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Tour de France

The Tour de France (French pronunciation: [tuʁ də fʁɑ̃s]) is an annual bicycle race held in France and nearby countries. First staged in 1903, the race covers more than 3,600 kilometres (2,200 mi) and lasts three weeks. As the best known and most prestigious of cycling's three "Grand Tours", the Tour de France attracts riders and teams from around the world. The race is broken into day-long segments, called stages. Individual times to finish each stage are aggregated to determine the overall winner at the end of the race. The rider with the lowest aggregate time at the end of each day wears the leader's yellow jersey on the next day of racing. The course changes every year, but the race has always finished in Paris. Since 1975, the climax of the final stage has been along the Champs-Élysées

SportOther Sport
CYCLING

White Lion the pride of Africa

Tour de France leader Chris Froome has Kenya to thank for putting him on track to stardom

PUBLISHED : Sunday, 14 July, 2013, 12:00am
UPDATED : Sunday, 14 July, 2013, 4:42am

As Chris Froome races up France's snow-capped mountains in a series of lung-busting Tour de France climbs, one man in a far away Kenyan village hopes a win for the "thin boy" he introduced to road cycling can transform the sport's popularity in Kenya.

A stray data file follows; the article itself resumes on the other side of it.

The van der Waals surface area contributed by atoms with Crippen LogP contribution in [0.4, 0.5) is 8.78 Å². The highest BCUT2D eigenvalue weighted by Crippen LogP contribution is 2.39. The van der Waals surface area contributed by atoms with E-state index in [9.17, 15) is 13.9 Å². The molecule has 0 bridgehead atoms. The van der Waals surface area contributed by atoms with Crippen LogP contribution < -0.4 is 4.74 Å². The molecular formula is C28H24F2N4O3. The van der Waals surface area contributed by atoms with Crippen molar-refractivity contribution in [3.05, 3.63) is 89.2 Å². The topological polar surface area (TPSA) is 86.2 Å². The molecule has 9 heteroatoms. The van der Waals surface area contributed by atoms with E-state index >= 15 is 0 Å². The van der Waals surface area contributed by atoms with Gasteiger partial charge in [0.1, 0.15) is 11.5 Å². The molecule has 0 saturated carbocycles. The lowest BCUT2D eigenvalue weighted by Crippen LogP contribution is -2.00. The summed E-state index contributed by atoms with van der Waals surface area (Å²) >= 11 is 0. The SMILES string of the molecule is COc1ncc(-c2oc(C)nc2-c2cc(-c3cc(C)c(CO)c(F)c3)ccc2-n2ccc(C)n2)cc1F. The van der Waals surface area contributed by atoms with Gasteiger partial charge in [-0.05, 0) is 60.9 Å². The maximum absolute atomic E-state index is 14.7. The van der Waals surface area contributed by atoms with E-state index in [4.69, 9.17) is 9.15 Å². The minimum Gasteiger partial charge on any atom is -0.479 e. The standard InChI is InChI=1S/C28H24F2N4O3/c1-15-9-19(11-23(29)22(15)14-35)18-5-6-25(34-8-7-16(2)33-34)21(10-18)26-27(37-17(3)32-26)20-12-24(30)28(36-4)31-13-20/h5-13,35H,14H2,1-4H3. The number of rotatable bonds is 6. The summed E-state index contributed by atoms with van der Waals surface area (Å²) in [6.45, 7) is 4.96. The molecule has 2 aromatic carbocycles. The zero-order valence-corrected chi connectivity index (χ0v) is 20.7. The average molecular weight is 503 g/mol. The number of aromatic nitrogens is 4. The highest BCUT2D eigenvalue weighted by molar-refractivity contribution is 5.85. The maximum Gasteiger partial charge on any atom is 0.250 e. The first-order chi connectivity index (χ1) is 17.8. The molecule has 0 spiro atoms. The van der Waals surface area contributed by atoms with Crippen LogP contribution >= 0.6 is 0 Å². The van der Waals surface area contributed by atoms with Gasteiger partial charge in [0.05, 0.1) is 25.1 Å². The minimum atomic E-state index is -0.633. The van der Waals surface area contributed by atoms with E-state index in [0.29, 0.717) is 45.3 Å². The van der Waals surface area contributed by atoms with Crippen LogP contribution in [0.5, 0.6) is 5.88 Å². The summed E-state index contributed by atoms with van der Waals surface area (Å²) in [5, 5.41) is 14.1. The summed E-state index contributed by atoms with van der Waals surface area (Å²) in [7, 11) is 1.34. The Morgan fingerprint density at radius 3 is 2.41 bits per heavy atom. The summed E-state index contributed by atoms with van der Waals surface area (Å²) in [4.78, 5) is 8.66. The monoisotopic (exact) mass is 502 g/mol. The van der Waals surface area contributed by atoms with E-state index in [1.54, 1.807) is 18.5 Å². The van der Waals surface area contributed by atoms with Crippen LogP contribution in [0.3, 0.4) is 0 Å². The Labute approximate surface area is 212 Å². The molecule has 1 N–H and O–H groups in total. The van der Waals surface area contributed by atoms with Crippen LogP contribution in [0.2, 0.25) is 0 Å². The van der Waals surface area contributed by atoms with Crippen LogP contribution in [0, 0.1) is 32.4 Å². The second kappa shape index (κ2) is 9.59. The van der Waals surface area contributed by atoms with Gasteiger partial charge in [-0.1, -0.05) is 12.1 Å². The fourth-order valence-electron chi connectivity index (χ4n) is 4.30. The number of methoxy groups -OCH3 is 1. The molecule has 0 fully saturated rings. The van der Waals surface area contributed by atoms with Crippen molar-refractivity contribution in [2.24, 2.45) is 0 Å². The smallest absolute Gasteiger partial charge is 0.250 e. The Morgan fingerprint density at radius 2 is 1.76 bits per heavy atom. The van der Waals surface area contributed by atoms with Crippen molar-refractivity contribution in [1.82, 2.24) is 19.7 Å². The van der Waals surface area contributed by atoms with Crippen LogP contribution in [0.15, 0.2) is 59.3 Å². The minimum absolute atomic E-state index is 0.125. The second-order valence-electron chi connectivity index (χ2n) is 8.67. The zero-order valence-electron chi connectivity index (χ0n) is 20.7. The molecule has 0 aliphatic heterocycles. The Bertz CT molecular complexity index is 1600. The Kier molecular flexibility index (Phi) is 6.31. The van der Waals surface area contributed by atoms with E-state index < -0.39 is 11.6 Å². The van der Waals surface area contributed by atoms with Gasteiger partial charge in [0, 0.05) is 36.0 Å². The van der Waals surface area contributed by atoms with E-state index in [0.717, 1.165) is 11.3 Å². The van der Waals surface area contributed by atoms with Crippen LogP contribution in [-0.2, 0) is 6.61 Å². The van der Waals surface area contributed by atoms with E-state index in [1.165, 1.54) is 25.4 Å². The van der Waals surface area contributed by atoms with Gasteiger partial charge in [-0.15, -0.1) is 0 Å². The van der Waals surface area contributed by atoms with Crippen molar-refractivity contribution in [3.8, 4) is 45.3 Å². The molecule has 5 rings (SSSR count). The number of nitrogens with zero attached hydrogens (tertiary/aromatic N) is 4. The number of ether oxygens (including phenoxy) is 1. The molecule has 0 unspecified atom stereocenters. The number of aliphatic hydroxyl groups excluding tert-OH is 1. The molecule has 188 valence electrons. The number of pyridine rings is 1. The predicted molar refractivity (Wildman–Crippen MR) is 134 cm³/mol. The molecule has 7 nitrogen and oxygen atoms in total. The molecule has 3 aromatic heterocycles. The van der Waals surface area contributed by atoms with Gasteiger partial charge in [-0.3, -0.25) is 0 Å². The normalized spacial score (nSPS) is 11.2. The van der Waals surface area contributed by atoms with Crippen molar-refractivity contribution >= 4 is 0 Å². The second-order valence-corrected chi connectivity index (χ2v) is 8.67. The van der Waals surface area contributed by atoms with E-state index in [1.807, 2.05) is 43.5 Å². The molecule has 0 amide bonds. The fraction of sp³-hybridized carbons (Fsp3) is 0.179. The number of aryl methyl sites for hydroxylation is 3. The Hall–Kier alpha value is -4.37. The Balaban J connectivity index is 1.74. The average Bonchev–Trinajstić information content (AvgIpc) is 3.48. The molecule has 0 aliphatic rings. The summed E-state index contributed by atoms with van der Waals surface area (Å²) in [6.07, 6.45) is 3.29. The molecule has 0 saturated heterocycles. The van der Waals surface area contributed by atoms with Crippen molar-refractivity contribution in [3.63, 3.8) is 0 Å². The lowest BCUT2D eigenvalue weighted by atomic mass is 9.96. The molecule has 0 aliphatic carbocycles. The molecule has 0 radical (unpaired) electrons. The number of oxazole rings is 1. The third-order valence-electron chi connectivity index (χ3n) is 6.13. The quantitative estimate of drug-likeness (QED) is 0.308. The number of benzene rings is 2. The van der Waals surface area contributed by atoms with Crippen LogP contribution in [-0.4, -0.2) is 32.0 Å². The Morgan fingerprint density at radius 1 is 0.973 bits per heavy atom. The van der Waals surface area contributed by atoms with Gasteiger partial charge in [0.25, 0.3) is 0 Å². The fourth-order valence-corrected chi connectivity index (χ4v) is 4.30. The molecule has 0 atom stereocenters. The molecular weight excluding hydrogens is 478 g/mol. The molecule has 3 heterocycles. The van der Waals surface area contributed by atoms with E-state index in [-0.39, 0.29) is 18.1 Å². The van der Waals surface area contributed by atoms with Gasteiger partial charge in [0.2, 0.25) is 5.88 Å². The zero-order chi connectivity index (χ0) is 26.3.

"Chris is our big hope now," said David Kinjah, Froome's former mentor, as he watched television images showing the Kenyan-born rider nearing the end of another stage of the Tour.

In the east African country best known for its champion runners, cycling has faced an uphill struggle to compete with athletics and soccer, sports which are not only more popular but also much more affordable.

"If you play football, it's easy - one ball for 20 people," said 41-year-old Kinjah, as 10 young riders crammed his modest corrugated-roof home, which is filled with cycling medals, trophies and spare bike tyres.

"We have limited access to funds and bicycles here so if you put more boys on the bikes, you have to take care of them," said Kinjah, who also does cycling tours for tourists.

Some of the challenges faced by the Kinjah's Safari Simbaz team, made up of teenage boys and young men from nearby villages, also frustrated young Froome when his single-parent mother introduced him to Kinjah.

Froome had to borrow a road bike from a sympathetic teacher as his mother, living in the servant quarters of a wealthy family in a Nairobi suburb, could not afford a new one.

"The teacher said, 'You can have it', but it was a huge bike with a large frame so Chris couldn't properly reach the pedals or the handle," Kinjah remembered, laughing and shaking his head.

Froome, 28, fell in love with cycling in Kinjah's Mai-I-Hii village, reachable only by a sunkissed dirt road piercing through the lush green hills of the Kikuyu township north of Nairobi. In media interviews, the Olympic bronze medallist has described Kinjah as a "role model" and an inspiration.